• smithsmarine


Well here we go again, A few interesting projects this week so I thought I would share a couple with you one being a fiber glass job that we did in our other post and another being a puzzle that had people puzzled for nearly six moths.

so lets pickup from last time you may have seen the cracked keel on our last post, well here is the nearly finished article six layers of glass cloth later before being sanded and any imperfections filled and then antifouled

not bad considering a similar repair on the opposite keel looks like this.

just one layer of cloth on the surface covered with coats of antifoul I wouldn't like to put my faith in this repair.

The next Job I want to show you is an interesting one due to the quirky old English engineering of yesteryear in a Freeman 23

due to the J type gearbox used in many boats of this era the engine is offset to port by about five inches to accommodate the offset final drive of this antiquated gearbox.

This engine was locking solid within one revolution when the starter was engaged and not letting the starter Bendix return when the key was released, It just got jammed solid to the point where the only way to release it was to completely loosen the starter motor.

So after replacing a very damaged gear ring on the flywheel and fitting a new matching starter Bendix.(£20 instead of £125 for a new starter motor) we tried again, still no different, Hmmmm!!!

So maybe the starter motors shaft is bent? So on checking with a dial gauge we found this was not the case.

Whilst turning the engine by hand with the starter motor out of the way I noticed that the flywheel was not always lined up with certain scratches and marks on the bell housing casting so just out of curiosity I set a dial gauge to the edge of the flywheel and low and behold THE FLYWHEEL WAS OUT OF TRUE !!! on closer inspection the prop shaft was also bent and the gearbox mounting was found to have a large crack in it. Out of interest I removed the gearbox and flywheel and put the dial gauge directly on the end of the crank this also was out of true.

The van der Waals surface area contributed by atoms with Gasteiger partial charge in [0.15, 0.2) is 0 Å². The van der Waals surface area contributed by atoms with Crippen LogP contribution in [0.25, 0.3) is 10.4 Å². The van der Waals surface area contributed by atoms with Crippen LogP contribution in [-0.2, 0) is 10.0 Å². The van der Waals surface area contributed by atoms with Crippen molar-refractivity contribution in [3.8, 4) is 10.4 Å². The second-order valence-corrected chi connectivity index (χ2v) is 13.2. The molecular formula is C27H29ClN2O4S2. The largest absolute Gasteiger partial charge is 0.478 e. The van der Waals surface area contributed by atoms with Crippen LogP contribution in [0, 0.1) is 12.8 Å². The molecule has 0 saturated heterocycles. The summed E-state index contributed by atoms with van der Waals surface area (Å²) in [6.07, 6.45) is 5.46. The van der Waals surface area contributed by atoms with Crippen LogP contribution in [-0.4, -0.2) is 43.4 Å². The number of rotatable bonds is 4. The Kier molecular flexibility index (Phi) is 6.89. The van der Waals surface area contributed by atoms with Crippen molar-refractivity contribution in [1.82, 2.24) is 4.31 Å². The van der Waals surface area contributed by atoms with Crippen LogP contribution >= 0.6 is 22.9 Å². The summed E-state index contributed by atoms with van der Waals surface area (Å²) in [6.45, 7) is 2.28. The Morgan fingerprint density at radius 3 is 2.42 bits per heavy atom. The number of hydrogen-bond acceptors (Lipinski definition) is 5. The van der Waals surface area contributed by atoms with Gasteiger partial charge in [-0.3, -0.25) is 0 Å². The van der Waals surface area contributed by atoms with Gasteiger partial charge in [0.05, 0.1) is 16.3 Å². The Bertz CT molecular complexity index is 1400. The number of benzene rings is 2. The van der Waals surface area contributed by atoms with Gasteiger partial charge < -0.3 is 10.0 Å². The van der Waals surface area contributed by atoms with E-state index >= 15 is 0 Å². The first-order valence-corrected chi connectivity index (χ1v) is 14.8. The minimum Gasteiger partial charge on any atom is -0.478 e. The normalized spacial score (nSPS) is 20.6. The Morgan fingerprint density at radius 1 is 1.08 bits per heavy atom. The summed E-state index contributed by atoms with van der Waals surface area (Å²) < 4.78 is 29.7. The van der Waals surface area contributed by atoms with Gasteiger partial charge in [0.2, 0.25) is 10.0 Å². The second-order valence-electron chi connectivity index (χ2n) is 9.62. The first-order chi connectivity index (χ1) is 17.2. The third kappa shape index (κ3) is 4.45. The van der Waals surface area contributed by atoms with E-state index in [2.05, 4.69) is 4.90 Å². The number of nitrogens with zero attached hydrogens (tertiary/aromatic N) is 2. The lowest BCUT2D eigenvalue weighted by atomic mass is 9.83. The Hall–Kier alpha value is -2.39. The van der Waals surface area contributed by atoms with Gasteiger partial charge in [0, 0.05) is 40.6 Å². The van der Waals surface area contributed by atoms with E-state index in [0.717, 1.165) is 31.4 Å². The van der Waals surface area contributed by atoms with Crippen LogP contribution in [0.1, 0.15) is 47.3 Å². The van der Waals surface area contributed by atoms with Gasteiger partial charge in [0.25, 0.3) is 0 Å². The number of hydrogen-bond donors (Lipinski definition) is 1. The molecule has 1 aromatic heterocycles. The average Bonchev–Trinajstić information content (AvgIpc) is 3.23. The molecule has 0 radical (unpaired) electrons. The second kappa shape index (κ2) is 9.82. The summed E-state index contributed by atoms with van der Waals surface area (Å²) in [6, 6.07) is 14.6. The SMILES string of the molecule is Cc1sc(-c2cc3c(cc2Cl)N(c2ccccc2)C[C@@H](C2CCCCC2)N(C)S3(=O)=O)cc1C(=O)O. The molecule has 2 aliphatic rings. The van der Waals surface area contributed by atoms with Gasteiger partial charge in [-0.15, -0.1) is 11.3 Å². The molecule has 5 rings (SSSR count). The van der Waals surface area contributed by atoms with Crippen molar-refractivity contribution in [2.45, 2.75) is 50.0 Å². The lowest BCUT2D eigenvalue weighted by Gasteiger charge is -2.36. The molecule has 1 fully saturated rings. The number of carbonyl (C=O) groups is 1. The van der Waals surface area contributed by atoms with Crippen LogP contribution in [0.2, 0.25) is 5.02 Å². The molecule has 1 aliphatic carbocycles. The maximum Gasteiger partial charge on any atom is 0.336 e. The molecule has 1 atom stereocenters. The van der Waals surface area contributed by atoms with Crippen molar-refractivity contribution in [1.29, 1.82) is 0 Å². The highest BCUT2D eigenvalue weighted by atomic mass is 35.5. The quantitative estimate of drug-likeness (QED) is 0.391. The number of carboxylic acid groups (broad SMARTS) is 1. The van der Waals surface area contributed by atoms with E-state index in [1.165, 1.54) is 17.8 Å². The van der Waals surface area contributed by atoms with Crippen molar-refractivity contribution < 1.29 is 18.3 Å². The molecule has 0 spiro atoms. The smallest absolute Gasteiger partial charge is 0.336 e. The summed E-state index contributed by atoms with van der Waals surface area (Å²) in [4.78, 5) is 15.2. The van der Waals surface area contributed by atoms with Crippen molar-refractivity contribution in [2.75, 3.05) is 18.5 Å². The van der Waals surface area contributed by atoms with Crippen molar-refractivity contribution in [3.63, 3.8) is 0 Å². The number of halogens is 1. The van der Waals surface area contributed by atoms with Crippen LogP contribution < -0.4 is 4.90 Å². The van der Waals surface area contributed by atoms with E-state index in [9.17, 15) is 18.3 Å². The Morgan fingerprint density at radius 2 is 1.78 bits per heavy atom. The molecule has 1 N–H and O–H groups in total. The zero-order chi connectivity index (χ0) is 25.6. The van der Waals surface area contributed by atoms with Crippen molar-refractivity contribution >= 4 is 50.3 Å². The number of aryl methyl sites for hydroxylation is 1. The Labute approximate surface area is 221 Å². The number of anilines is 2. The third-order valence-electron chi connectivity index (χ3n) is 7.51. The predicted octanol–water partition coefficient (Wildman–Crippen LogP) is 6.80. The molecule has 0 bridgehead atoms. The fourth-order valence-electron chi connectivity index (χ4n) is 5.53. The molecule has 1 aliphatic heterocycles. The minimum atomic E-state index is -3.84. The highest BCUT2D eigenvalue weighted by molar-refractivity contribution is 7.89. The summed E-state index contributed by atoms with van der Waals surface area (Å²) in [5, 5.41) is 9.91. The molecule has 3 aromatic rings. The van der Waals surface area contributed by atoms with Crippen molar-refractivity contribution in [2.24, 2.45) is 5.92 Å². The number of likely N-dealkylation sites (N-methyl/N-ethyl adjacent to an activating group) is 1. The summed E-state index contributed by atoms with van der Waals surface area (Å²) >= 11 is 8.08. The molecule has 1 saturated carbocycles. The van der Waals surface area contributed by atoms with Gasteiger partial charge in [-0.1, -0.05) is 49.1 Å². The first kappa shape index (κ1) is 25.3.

Looks like this drive train has been under some serious stress .

After lengthy discussions with the owner we decided the best course of action was to re engine with a modern small diesel due to the new E10 fuels hydroscopic actions and many other factors , and if we are going to remove the engine why not put something better back in its place.

When we started to remove this engine we decided to have a good look inside and found that It was very very worn and tired,

There was slack between the pistons and the crankshaft (Big end bearings) and the piston rings were very worn allowing blow by, along with leaking valve stem seals and damaged valve seats and worn valve guides and an exhaust manifold that was about to corrode through.

So after sourcing a very low hours Beta 29 we are going to fit this, But look at how close that prop shaft is to the starboard engine mount , It's less than four inches so some clever engineering is going to be needed to shoehorn a new engine of any sort in there.

Don't worry, we have a plan, but to find out what it is you will have to just wait and see.

so until next time .

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